“Why is so much of the Book of Mormon given over to military accounts?” Ensign, Jan. 1978, 17–18
R. Douglas Phillips, chairman, department of Classical, Biblical, and Middle Eastern Languages, Brigham Young University When Mormon set about making his abridgment of the entire Nephite history, as contained in the Large Plates of Nephi, he was (as he repeatedly observes) faced with a mass of materials and sources of every type, both “secular” and “sacred,” and a major problem may have been deciding what to include in his history and what to leave out. (See 3 Ne. 5:8–19.)
If we today feel that Mormon’s inclusion of lengthy military accounts is somehow not in keeping with the sacred and religious purpose of the Book of Mormon, then we must remind ourselves that he, unlike most modern historians, had a theological or religious concept of history. In his view, war was not to be explained merely in terms of political, economic, or racial causes and effects, but was rooted in moral, spiritual, and social problems and unrighteousness.
Above all, he saw the wars in Nephite history as a verification (to use his own word) of the prophecies of Lehi regarding the terms and conditions for occupying the promised land. (Alma 50:19–20.) Though always stemming from the wickedness of men, still these wars were often viewed as occasions of divine punishment and retribution on the one hand and of divine deliverance on the other:
“Their abominations … brought upon them their wars and their destructions.
“And those who were faithful in keeping the commandments of the Lord were delivered.” (Alma 50:21–22.)
Mormon was also acutely aware that the final Lamanite wars of A.D. 322–85, in which he himself played the leading military role, were the fulfillment of prophecies of Samuel the Lamanite and a testimony that the principles of the law of the harvest and divine retribution were in full operation. (Morm. 1:19; Hel. 13:5–11.)
“But, behold, the judgments of God will overtake the wicked; and it is by the wicked that the wicked are punished; for it is the wicked that stir up the hearts of the children of men unto bloodshed.” (Morm. 4:5.)
Such an outlook was due in no small part, of course, to Mormon’s personal experience as a military leader. Like the Greek historian Thucydides he was not only a general but was also destined to be the historian who had to account for his nation’s defeat in a terrible war. War was a major element in his life, which virtually coincided with the long period of the final Nephite–Lamanite conflict; and no doubt he saw as one of the main purposes of his life the tragic task of writing the “record concerning the destruction of my people, the Nephites.” (Morm. 6:1.)
But we must be careful not to overstate Mormon’s preoccupation with war. Although he frequently mentions its occurrence in the various periods of Nephite history, he judiciously limits himself to recounting in detail only a few of the many accounts that were at his disposal. Except for his rehearsal of the sixty-three years of war in his own lifetime—with the full account of the causes of war, preparations, battles, retreats, and further battles, including the final one at Cumorah with its losses—Mormon devotes most of his interest in military accounts and wars to the period 75 B.C.–A.D. 25, and in particular to the fourteen years of Lamanite wars at the time of Moroni, which fill some fifty-six pages in the book of Alma.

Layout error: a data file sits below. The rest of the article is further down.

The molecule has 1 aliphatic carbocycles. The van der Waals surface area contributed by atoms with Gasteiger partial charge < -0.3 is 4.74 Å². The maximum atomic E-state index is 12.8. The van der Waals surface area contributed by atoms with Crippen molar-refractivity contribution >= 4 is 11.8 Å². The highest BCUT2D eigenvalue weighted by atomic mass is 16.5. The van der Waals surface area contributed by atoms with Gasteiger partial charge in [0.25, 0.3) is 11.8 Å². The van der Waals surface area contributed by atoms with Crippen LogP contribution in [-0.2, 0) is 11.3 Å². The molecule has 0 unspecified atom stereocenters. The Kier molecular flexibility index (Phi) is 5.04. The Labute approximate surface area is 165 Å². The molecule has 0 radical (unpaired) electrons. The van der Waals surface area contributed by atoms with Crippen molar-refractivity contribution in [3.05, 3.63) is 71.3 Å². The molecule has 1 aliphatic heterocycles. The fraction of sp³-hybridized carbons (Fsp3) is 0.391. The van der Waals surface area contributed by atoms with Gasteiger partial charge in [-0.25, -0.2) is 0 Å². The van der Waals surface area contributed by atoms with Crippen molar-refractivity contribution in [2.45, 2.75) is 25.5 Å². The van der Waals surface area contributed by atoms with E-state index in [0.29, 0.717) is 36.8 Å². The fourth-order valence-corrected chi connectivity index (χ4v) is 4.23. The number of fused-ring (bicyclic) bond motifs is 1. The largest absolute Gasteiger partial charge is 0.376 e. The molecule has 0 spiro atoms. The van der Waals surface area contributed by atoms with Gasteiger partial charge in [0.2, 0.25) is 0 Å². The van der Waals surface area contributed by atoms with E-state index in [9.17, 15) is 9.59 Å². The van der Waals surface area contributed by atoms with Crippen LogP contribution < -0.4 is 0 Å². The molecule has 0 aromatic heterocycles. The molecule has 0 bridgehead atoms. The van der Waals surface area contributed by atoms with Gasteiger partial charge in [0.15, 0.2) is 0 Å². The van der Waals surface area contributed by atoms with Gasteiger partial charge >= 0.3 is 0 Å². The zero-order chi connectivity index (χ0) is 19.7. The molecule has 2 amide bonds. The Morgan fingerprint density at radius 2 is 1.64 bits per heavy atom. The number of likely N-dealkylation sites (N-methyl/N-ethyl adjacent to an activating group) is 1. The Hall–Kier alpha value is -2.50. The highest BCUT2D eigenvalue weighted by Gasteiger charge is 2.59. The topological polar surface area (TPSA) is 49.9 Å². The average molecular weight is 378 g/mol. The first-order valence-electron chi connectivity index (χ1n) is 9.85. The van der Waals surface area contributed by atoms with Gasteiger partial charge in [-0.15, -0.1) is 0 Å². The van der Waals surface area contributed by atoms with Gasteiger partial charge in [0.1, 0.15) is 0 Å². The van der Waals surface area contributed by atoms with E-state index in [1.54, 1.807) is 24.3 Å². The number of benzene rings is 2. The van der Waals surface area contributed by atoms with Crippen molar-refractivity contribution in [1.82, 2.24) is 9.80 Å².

It was natural that Mormon should have been attracted to Captain Moroni—the brilliant, energetic, selfless, patriotic, and God-fearing hero who had been instrumental in preserving the Nephite nation. So great was his admiration it may be more than simple coincidence that he gave his son the same name. In Mormon’s eyes, the peaceful days under Moroni were a golden age in Nephite history. (Alma 50:23.) But the military exploits of Moroni seem to have particularly interested Mormon. With great care he recounted Moroni’s courage and patriotism in the desperate military and political state of affairs arising from Lamanite invasion from without and sedition from within, his efforts in mobilization and defense, his own and his lieutenants’ brilliant tactics, their sharply fought battles with frightful losses, and their miraculous victories. But throughout his account we perceive the hand of God making use of devout and just military leaders and statesmen in preserving the righteous. (See Mormon’s eulogy of Moroni, Alma 48:11–13.)
If in his account of Moroni, Mormon saw war, at least in part, as a means of divine deliverance for the Nephites, he shows us that the final war fulfilled prophecies of destruction of the nation. With terrifying clarity we witness with Mormon the tragedy of a people that has passed the point of no return socially and spiritually and is bent irreversibly on its own destruction. The law of the harvest will be permitted to run its course.
The implications of Mormon’s accounts of war are clear: the people who occupy those lands today are under the same conditions as the earlier inhabitants; they are subject to the same principles. But it is his son Moroni who, even before he had placed in his father’s record the grim account of the Jaredite destruction, warns the inhabitants of America today against placing themselves in the precarious position of the ancient Nephites (Ether 2:11–12), and warns them to accept with gratitude the lessons of an earlier destruction:
“Give thanks unto God that he hath made manifest unto you our imperfections, that ye may learn to be more wise than we have been.” (Morm. 9:31.)